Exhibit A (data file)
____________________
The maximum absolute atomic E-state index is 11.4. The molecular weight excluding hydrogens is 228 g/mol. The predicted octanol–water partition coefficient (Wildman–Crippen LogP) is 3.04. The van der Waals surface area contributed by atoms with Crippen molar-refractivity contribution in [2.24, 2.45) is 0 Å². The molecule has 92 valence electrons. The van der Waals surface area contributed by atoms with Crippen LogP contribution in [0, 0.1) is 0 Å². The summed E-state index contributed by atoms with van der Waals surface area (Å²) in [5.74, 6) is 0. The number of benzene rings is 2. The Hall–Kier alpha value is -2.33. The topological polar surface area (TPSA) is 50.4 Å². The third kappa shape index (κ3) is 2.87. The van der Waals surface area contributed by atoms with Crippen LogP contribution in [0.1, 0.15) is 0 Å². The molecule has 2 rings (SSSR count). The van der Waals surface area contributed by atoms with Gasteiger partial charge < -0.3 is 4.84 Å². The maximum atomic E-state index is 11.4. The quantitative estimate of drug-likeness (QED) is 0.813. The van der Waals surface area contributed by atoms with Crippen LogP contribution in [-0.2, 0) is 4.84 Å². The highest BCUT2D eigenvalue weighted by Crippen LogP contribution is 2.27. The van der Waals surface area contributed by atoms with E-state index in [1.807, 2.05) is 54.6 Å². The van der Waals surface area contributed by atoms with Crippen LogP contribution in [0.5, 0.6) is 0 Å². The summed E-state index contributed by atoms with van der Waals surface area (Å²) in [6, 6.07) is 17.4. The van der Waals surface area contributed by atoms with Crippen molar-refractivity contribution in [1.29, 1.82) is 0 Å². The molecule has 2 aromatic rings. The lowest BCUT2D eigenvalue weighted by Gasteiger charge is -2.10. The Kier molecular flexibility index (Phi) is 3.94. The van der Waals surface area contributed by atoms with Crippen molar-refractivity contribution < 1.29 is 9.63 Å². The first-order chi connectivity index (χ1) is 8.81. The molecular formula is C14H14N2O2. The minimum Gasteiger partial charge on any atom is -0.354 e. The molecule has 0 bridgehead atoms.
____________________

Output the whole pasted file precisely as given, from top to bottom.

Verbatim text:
The maximum absolute atomic E-state index is 11.4. The molecular weight excluding hydrogens is 228 g/mol. The predicted octanol–water partition coefficient (Wildman–Crippen LogP) is 3.04. The van der Waals surface area contributed by atoms with Crippen molar-refractivity contribution in [2.24, 2.45) is 0 Å². The molecule has 92 valence electrons. The van der Waals surface area contributed by atoms with Crippen LogP contribution in [0, 0.1) is 0 Å². The summed E-state index contributed by atoms with van der Waals surface area (Å²) in [5.74, 6) is 0. The number of benzene rings is 2. The Hall–Kier alpha value is -2.33. The topological polar surface area (TPSA) is 50.4 Å². The third kappa shape index (κ3) is 2.87. The van der Waals surface area contributed by atoms with Crippen LogP contribution in [0.1, 0.15) is 0 Å². The molecule has 2 rings (SSSR count). The van der Waals surface area contributed by atoms with Gasteiger partial charge < -0.3 is 4.84 Å². The maximum atomic E-state index is 11.4. The quantitative estimate of drug-likeness (QED) is 0.813. The van der Waals surface area contributed by atoms with Crippen LogP contribution in [-0.2, 0) is 4.84 Å². The highest BCUT2D eigenvalue weighted by Crippen LogP contribution is 2.27. The van der Waals surface area contributed by atoms with E-state index in [1.807, 2.05) is 54.6 Å². The van der Waals surface area contributed by atoms with Crippen LogP contribution in [0.5, 0.6) is 0 Å². The summed E-state index contributed by atoms with van der Waals surface area (Å²) in [6, 6.07) is 17.4. The van der Waals surface area contributed by atoms with Crippen molar-refractivity contribution in [1.29, 1.82) is 0 Å². The molecule has 2 aromatic rings. The lowest BCUT2D eigenvalue weighted by Gasteiger charge is -2.10. The Kier molecular flexibility index (Phi) is 3.94. The van der Waals surface area contributed by atoms with Crippen molar-refractivity contribution < 1.29 is 9.63 Å². The first-order chi connectivity index (χ1) is 8.81. The molecular formula is C14H14N2O2. The minimum Gasteiger partial charge on any atom is -0.354 e. The molecule has 0 bridgehead atoms.